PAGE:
I was so smiled upon by fortune that I lived, for the month of November, in Berlin, with someone very dear to me. Our life was a flurry of activity, of love and painting, chilled grey days and toasty croissant breakfasts, U-Bahn trips populated by the most curious characters, endless halls of incredible paintings, evenings of Aktzeichnen and steaming blueberry wine and hot cherry beer out of terracotta mugs. We were quickly absorbed into this energetic city.
We gladly sought out labyrinthine artist studio complexes during open studio and exhibition evenings. These were odd experiences, as I generally found myself at a loss when trying to speak with other artists. While physicists might be expected to find some common language with other physicists, artists seem to lack much overlap in either practice or ideas: each is trying to do something in an entirely unconventional way, and each is an artist and –. An artist and a faux-physicist. An artist and a nutritionist. An artist and a geographer. Being an artist who works with paint, not with stale cheese, torn up posters, or contour maps, and lacking a sound understanding of quantum physics (though I suspect, so too was my new artist acquaintance), I was able to have neither intellectual nor practice-based conversation with my apparent colleagues. We are a confused constellation of makers with no true common field. ‘Art’ truly has no meaning; it is not a discipline.
The ever-thoughtful Gombrich (1972: 4) once wrote, ‘There really is no such thing as Art. There are only artists.’ And a similar impulse drives me to investigate just what makes one an artist, for perhaps by coming at it this way we can better appreciate what good art consists in. Since in these volatile times anything may be branded art, it becomes harder and harder to engage with art, much less appreciate it or gain anything by it. I want to contend that artists need to take a long, hard look at what their job is. My own intuition is that the artist is not an activist, contrary to common opinion. Yet I am certain that artists could strip back all the pseudo-philosophy, tenuous threads with string-theory and shameless narcissism and establish just what makes art a distinct discipline rather than an embarrassing parasite in the bowels of society. I would like to propose a place to start.
Distinct from musicians, distinct from writers, visual artists are presumably offering something visual to the world. Before we can produce something to be gazed upon, we must ourselves partake in a vast amount of looking. We live in a highly literate society, yet nonetheless one that increasingly relies on visual cues and shortcuts. The artist, in my view, is a person with a distinct ability with the visual: they notice sights that slip under the very noses of those who have important reports to contend with or a head constantly interpreting the world through calculations. Rather than being inward-looking, the artist turns her eyes upon the physical world, appreciating fortuitous arrangements of shape, of space, of colour. Appreciating individuality in appearance, noting cloud formations, watching shadows fade and flicker. Being amazed by the contrast in hue from one plane of a building to another; being absorbed in the mood a hushed evening light casts over a park. Artists are physical creatures, living thoroughly in their bodies, alive to every spark of sensation. This somewhat eccentric revelling in the sheer delight of having a body, of physically intersecting with the world, is what gives artists insights that others often miss. The same sensations are available to all of us, but some of us need more help to notice them. This is where the attentive artist finds herself needed.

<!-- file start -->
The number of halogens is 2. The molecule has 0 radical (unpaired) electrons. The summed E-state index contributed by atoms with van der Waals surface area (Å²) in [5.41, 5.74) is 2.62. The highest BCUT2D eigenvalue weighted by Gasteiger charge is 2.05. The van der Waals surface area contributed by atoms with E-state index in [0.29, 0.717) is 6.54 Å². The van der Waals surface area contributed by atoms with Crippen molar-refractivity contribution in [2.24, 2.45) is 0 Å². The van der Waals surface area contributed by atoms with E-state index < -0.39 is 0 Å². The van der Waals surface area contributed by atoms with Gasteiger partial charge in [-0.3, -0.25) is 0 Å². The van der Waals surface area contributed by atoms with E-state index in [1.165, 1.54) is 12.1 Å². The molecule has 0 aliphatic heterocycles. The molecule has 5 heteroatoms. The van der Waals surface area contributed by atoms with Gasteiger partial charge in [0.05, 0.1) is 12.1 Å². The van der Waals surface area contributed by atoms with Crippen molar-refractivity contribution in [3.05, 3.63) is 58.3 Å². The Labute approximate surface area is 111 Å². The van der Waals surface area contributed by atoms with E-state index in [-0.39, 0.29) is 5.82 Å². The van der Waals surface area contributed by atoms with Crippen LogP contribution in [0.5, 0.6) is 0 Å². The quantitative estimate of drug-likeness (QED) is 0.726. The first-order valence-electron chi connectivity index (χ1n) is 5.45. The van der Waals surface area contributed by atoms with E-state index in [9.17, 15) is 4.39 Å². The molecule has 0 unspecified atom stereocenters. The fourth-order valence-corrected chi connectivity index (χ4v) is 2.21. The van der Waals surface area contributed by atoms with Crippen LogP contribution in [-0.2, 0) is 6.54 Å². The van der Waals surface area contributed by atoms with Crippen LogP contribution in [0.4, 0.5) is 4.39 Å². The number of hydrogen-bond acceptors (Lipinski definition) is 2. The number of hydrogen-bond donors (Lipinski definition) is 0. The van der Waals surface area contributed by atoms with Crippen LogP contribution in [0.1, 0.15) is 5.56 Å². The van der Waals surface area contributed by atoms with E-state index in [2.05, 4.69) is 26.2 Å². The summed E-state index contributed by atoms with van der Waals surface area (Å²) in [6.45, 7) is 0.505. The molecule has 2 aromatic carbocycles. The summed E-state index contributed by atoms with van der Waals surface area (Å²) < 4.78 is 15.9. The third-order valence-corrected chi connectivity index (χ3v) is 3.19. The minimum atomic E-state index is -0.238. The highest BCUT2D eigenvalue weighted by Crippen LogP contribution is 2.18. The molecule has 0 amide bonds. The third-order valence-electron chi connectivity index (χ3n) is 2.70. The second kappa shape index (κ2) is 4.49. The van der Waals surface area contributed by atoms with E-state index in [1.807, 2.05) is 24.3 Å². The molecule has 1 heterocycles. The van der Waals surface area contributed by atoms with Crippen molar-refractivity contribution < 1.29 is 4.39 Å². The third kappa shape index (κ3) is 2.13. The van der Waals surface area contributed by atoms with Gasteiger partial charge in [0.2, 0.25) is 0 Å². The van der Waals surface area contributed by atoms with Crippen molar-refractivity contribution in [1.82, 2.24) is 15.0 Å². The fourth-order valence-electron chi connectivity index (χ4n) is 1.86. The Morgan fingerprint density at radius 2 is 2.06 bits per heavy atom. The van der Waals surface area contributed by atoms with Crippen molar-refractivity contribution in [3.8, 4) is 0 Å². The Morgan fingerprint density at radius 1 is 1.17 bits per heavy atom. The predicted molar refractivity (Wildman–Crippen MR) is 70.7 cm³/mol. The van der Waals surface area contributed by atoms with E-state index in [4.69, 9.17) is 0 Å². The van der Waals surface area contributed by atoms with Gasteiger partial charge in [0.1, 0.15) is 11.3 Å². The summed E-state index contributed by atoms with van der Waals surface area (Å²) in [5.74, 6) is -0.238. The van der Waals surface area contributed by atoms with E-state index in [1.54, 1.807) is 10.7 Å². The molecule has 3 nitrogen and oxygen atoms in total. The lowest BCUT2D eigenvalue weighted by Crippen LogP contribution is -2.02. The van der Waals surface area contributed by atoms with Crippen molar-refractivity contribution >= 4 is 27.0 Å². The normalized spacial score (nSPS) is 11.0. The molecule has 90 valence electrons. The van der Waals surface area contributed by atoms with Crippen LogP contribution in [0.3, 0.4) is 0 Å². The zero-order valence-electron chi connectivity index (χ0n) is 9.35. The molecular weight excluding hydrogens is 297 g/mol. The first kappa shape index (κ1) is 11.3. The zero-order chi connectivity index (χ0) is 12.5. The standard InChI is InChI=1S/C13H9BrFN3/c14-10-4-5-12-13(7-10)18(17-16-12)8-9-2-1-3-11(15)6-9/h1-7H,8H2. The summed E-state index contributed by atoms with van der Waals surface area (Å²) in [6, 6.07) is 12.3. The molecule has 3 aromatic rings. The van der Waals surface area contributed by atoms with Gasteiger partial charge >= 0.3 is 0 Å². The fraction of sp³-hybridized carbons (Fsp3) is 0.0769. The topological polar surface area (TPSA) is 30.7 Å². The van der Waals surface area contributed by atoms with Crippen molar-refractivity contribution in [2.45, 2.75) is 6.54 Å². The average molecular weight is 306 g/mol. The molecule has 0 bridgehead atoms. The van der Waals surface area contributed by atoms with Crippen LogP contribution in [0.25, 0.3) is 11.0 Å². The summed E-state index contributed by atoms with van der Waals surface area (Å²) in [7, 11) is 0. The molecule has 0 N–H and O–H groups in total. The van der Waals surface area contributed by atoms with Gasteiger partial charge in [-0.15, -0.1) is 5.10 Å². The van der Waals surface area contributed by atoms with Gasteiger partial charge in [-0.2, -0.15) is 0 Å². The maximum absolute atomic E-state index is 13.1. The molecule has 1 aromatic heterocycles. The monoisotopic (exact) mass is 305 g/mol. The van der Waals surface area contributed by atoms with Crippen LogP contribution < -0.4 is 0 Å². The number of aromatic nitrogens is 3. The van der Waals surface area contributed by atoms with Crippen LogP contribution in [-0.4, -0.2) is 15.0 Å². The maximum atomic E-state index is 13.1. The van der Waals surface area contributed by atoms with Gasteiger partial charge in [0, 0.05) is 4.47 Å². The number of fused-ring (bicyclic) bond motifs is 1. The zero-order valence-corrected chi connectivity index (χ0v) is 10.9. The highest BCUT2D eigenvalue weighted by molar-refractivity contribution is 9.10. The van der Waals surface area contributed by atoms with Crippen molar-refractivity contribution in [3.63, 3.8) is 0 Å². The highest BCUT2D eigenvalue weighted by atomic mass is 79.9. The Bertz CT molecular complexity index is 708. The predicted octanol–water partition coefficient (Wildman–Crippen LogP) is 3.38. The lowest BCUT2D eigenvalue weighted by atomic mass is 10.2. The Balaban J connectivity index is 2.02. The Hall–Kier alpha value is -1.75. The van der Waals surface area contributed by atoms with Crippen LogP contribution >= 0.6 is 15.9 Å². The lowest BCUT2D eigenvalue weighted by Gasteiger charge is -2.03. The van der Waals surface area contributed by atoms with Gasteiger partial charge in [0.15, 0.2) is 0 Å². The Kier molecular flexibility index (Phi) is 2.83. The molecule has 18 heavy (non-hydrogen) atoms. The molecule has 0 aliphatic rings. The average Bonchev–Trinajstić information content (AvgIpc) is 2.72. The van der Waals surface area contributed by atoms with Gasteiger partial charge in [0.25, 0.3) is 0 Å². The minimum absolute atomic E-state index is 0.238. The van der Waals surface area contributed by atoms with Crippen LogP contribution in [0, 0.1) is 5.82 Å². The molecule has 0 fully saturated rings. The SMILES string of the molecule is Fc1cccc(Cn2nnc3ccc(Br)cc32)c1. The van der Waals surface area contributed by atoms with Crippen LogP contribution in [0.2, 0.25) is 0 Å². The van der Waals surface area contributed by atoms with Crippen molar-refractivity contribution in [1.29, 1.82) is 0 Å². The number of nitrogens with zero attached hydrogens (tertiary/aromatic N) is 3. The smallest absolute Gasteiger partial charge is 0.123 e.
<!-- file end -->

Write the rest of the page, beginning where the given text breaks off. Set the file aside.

The artist is, as John Dewey would phrase it, grounded in experience. The artist’s engagement with the world is not, he argues, qualitatively different from that of the scientist’s; rather, ‘the difference between the esthetic and the intellectual is … one of the place where emphasis falls in the constant rhythm that marks the interaction of the live creature with his surroundings’ (1934: 15). Dewey considers the artistic and scientific modes of thought to differ merely in tempo: the scientist does not have a monopoly on thought, and the artist does not hold exclusive rights to meaning and elusive poetic insights. ‘The artist has his problems and thinks as he works. But his thought is more immediately embodied in the object. Because of the comparative remoteness of his end, the scientific worker operates with symbols, words and mathematical signs’ (1934: 16).
Not only are artists equipped with a particular penchant for observation, for a certain ability to be drenched in the present, but their very thoughts are often visual rather than linguistic or even symbolic. The language of an artist is composed of forms, colours, volumes, shapes, tones, textures. The language itself is very physical, can be moulded with one’s hands in a way that other languages cannot. ‘The artist,’ as Dewey (1934: 16) describes it, ‘does his thinking in the very qualitative media he works in.’
The significance of the physicality of art, of its grounding in perception and experience, is extremely non-trivial. This is an understanding that undermines much contemporary art and its preoccupation with self-expression, shameless self-adoration and cults of personality. For the ‘heightened vitality’ of experience is anything but autobiographical: ‘Instead of signifying being shut up within one’s own private feelings and sensations, [experience] signifies active and alert commerce with the world; at its height it signifies complete interpenetration of self and the world of objects and events’ (1934: 19).
Dewey, John. 1934. Art as experience. Minton, Malch & Company: New York.
Gombrich, E. H. 1972 . The story of art. Twelfth ed. Phaidon: Oxford.